There have been (and will be) moments when painting, especially figurative work and portraiture, falls out of fashion in the art world. Now is not one of those times—and women are at the forefront.
“The idea for the show really came together at the beginning of the pandemic, while working from home and not knowing when we were going to be able to get back out into the world,” says Karnes. “As a curator, I think I was taking inventory of some of the ideas that I had had over the last few years.”
Wanting the exhibition to be thematic rather than chronological, Karnes started thinking of women artists from different generations, with the basic exercise of asking, “What is their most compelling painting that features a woman as the subject? And how can I put this all together?”
She knew she would have to choose artists whose careers she knew well, because what she didn’t know was if she’d be able to travel and do studio visits. Keeping an eye out for some fluid themes helped her organize the exhibition in terms of the catalog and the layout of the museum’s galleries.
London-based Critchlow creates small scale portraits of Black women, collapsing art history and contemporary culture into one charged scene. Renaissance-like lighting, Rococo-inspired color, and 1960s boudoir kitsch situate the bulbous bodies and poofy hairstyles of fantastical figures with direct yet flattened gazes.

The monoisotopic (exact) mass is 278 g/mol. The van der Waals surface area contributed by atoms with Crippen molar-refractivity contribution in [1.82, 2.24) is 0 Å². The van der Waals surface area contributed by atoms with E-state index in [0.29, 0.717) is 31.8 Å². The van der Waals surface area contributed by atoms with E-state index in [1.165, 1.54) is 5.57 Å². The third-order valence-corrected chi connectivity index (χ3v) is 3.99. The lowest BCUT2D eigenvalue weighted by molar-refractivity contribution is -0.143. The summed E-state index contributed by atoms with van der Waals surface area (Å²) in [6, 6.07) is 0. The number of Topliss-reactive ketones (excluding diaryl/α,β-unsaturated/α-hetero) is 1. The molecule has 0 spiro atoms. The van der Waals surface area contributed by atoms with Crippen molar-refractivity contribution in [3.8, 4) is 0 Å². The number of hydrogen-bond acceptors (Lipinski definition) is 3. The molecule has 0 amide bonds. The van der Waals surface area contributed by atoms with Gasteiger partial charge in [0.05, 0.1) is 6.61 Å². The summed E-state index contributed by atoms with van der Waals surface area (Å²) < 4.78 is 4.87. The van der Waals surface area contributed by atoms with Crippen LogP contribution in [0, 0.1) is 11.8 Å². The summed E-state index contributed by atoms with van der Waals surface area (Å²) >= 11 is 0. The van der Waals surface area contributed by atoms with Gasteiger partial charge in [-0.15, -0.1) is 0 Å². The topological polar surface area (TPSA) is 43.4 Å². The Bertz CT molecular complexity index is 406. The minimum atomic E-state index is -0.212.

Gribbon often paints her partner as muse in scenes that hover between intimacy and voyeurism. Like Critchlow, these images of women defy the objectification so rampant in the Western art canon. Here, women embody their agency, in control of who’s watching and who’s showing.
Other works on view depict women alone or in social interactions — abstracted, expressive, collaged, or patterned — amid surreal, picturesque, harsh, or ethereal environments, both private and public. The result is a variegated visual narration of lived experiences across generations and time zones.
Women Painting Women also offers museum visitors the chance to see three works recently acquired by The Modern that are now in the collection, debuting with the show: Susan Rothenberg’s painting Mary III (1974) and Lorna Simpson’s Murmur (2019) and Black Darkness (2019). Mary III is quintessentially Rothenberg. An earthy mauve-colored, brush-stroked ground is inseparable from its subject matter—here, a crouching nude woman—save for the pale gestural line that outlines the form and one that splits the image in two.
That shift in perspective, a bringing to the surface, offers some insight into the inherent complexities and possibilities of the exhibition theme itself. Here, the term “women” is as fluid as identity itself. Karnes explains that the exhibition casts a wide and representative net to include trans women or femme-identifying people.
“Having the word woman in the title could be perceived as a pigeonhole. But, on the other hand, the definition of a woman is being liberated from its binary terms. Gender, sexuality, queerness, race — and identity in general are addressed by these artists,” says Karnes.